Interestingly, the most diverse panel was “Dystopia” with Isamu Fukui, Alaya Dawn Johnson, Mike Mullin and Marie Lu. I had to smile when Johnson said her book was inspired by Bahia, Brasil because my blog banner is from a quilt shop there.  I did get a copy of her book and plan to review it and hopefully interview her soon.

Sharon Flake was there when the announcement was made that Pinned made it to Kirkus’ Best Children’s Books of 2012 list.

My first breakout session explored the literary aesthetic in Indian, Black and Latino literature was… interesting. My mind couldn’t get much past hearing someone say she was going to describe the aesthetics of Black literature having no had no personal with the culture, but having read one article.

I could have listened to Ann Angel, J.L. Powers and Varian Johnson for hours more. They come from places of authentic interactions with people who are culturally different from themselves but they see and dwell in the similarities. They write to overcome barriers. For Powers, its in stories of war, for Angel its biographic narratives and for Johnson, its sexuality. It was all about social justice.

I’m still in Vegas doing the tourist thing!

This past year, I’ve noted a rapid decline in the number of books published by YA authors of color while the number of YA books in general is increasing. Few people of color attended this conference and indeed the number of POC authors was down as well. What is happening? How do we keep our voice in the mix?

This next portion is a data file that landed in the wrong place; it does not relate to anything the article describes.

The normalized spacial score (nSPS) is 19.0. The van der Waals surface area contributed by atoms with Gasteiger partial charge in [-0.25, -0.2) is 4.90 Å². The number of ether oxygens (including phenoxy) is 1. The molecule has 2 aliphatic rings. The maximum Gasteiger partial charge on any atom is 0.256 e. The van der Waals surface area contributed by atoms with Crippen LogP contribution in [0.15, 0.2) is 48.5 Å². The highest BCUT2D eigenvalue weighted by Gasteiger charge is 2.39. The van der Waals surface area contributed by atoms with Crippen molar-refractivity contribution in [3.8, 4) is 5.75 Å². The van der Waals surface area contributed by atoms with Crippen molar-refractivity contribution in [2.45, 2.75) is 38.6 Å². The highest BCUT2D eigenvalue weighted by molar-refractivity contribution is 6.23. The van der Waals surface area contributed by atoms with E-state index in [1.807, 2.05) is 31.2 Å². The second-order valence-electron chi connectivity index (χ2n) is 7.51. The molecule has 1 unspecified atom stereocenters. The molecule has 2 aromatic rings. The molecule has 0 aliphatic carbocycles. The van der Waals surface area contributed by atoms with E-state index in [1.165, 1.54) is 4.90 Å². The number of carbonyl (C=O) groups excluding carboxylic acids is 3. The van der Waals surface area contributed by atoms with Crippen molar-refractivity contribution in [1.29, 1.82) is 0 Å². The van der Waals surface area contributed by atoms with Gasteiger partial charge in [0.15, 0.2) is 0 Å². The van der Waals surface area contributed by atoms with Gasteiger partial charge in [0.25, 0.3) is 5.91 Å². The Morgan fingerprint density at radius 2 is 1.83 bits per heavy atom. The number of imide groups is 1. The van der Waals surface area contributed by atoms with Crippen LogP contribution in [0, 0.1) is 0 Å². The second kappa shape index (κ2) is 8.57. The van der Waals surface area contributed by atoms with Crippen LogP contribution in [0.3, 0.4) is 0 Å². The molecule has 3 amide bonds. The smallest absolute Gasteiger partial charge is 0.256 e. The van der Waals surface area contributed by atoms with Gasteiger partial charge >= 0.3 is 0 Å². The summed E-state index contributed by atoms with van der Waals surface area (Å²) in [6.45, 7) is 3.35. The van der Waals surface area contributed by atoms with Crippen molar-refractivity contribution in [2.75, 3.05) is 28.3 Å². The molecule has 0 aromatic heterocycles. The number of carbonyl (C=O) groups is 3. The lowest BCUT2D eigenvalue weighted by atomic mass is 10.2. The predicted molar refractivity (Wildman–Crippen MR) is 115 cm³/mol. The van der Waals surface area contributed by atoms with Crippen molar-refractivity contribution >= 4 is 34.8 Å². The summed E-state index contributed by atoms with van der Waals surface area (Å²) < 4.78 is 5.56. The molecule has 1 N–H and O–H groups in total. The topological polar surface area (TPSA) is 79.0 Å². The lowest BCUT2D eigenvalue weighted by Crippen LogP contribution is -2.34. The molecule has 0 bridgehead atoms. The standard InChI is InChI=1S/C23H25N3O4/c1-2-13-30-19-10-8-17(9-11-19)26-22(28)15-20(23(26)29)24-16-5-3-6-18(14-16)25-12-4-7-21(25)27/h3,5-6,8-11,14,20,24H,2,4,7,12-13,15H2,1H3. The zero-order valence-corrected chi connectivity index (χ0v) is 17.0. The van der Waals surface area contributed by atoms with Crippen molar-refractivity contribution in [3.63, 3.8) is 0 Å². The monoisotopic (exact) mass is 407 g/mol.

I did have a great time at ALAN and my mind is exploding with ideas of what I want to do next. I went to Vegas alone and came back with so many new friends, new books and new ideas! It’s all about who did show up.

Early Registration Deadline Extended

The deadline for the 2012 Joint Conference of Librarians of Color (JCLC) has been extended to 11 July.

with  Gathering at the Waters: Celebrating Stories Embracing Communities as its theme, the JCLC is designed for librarians, library staff, supporters, trustees and community participants to explore issues of diversity in libraries and how they affect the ethnic communities who use our services. The four-day conference will include dynamic pre-conferences, opening and closing sessions with well-known speakers, author luncheons, skill building workshops, research based panels, interactive and varied programs, exciting exhibits, special events, and networking opportunities.

JCLC provides an opportunity to:

▪ Develop leaders and staff ▪ Experience exciting author talks and dynamic keynote speakers ▪ Compare different strategies for creating institutional change ▪ Sharpen and expand understanding and analysis of diversity in the profession ▪ Strategize on how to serve diverse and changing communities ▪ Share stories and experiences ▪ Build relationships with other librarians and organizations ▪ Have fun!

Program Tracks

  • Advocacy, Outreach and Collaboration

  • Collections, Programs and Services

  • Deep Diversity and Cultural Exchange
  • Leadership, Management and Organizational Development
  • Technology and Innovation